“[Now-Priceline Group CEO] Glenn Fogel told me in 2011 that ‘unless you have inventory no one else has — it’s virtually impossible to compete with us and Expedia.’ HT had that in the last-minute inventory, but for Expedia and Booking this was not so hard to copy given their existing distribution relationships. And then it’s back to my point about who optimizes acquisition cost versus margins.

“Personally, I also feel that for many of the original customers, this was a lifestyle product — stay at a posh hotel in your own town or its vicinity. That gets old eventually.”

Max Rayner, Hudson Crossing Partner,Ex-CTO Travelzoo

Max Rayner: “HotelTonight is a good example of two big trends: The first trend is that if a travel distributor wants to take on the Big Three [Priceline, Expedia and Ctrip] and that will require near-prohibitive amounts of investment. Look for the example of MakeMyTrip having to take money from Ctrip to continue growing. But the second is that a loyal audience and/or access to relatively unique inventory are valuable assets that can allow a minnow to prosper among the sharks. That’s where HotelTonight is ‘making their bed,’ betting that its core audience will now shop beyond ‘tonight’ without all the PPC [pay per click] costs of visit/booking acquisition that usually challenge smaller players.

“In a way, HotelTonight is now aiming for an outcome similar to Hipmunk’s. Hipmunk was also not able to break through into the ‘majors.’ but managed to offer enough unique value that it became quite valuable for an acquirer at two levels: proven innovative features, and enough audience loyalty that it wasn’t a bottomless pit of PPC spend.”

Gillian Morris, founder of HItlist

Gillian Morris: “The two companies — HotelTonight and Hipmunk — couldn’t be more different. Hipmunk was never distinct from the other metasearch engines: The ‘agony’ factor is a public relations gimmick that does not factor into most people’s purchase decisions, and the display was novel to some but confusing to most. Fundamentally they were offering the same exact product with the same UX as every other metasearch engine where you search for a flight from A to B on X date [optional returning Y date]. They got as far as they did because of Alexis Ohanian’s [Hupmunk chief marketing officer’s] marketing prowess and the Silicon Valley echo chamber that rewarded them with enough dollars to artuget a lot of PR.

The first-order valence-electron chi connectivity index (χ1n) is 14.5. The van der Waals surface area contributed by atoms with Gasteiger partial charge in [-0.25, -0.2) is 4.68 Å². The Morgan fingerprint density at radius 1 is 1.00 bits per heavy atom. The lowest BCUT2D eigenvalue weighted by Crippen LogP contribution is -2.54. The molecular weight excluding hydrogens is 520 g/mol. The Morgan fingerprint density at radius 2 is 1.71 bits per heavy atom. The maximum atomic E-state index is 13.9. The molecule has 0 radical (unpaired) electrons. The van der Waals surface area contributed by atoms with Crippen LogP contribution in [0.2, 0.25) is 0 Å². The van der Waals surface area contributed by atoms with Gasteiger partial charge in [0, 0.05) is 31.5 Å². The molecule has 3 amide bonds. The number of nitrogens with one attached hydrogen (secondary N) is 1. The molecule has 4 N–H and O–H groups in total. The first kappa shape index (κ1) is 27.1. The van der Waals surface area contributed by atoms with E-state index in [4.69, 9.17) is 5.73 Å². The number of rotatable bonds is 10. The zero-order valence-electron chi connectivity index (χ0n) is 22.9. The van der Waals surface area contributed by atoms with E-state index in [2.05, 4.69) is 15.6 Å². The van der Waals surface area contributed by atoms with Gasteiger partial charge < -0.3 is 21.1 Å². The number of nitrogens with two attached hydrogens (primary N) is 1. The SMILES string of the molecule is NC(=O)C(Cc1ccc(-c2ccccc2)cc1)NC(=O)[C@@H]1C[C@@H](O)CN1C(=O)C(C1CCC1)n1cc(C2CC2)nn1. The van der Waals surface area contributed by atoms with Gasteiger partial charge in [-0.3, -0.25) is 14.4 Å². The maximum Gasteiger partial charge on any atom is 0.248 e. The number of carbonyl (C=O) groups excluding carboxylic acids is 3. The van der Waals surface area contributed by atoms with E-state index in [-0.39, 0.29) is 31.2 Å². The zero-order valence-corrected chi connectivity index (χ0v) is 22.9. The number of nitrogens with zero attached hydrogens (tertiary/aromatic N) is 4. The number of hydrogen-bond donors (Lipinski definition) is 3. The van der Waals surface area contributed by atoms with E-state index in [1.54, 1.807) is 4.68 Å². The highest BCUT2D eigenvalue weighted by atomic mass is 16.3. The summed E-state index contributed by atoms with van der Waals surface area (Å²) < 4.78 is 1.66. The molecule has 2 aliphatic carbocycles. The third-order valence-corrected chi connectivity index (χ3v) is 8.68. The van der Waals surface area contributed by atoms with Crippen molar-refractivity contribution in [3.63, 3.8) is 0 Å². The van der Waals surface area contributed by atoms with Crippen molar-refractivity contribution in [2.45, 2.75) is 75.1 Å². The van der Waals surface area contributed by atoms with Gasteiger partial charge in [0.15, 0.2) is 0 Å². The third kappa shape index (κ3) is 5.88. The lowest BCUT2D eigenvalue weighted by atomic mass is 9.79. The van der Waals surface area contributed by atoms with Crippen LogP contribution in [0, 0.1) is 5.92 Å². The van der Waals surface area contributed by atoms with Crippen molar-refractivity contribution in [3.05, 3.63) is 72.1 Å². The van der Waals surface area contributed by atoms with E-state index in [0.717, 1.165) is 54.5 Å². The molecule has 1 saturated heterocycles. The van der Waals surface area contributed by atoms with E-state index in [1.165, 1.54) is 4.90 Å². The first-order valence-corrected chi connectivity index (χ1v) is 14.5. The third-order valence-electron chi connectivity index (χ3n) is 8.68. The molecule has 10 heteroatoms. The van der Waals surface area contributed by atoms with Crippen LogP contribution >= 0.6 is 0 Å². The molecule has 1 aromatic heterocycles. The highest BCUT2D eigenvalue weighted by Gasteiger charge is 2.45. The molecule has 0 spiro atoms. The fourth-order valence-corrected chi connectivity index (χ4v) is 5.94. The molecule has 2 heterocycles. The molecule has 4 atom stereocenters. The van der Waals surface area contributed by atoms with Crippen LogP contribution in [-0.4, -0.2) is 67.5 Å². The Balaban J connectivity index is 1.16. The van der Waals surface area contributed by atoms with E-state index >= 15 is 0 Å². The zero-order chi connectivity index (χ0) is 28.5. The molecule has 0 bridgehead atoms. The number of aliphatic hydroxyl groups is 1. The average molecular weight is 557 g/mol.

“HotelTonight was a differentiated product from the beginning, first for its focus on last- minute bookings at steep discounts, which others weren’t offering at the time. Much more important was its decision to have a singular focus on mobile UX [user experience], and the product decisions that it made because of that: fewer, curated listings; a personalized log-in experience, and hassle-free booking.

“This focus on a good user experience has made them a hero among time-constrained higher-end travelers. I don’t think Hipmunk ever had anything differentiated enough to get people coming back to the platform, but HotelTonight has true loyal evangelists.”

Johannes Reck, GetYourGuide co-founder and CEO

Johannes Reck: “I think HT is a fantastic company that drove a tremendous amount of innovation in the mobile travel space. I love their user experience and product centricity. Also, Sam Shank is one of the best CEOs out there. He managed to completely turn the company around from a high-burner to break-even. That’s an incredible accomplishment and anyone who’s ever worked in a start-up company can attest to that.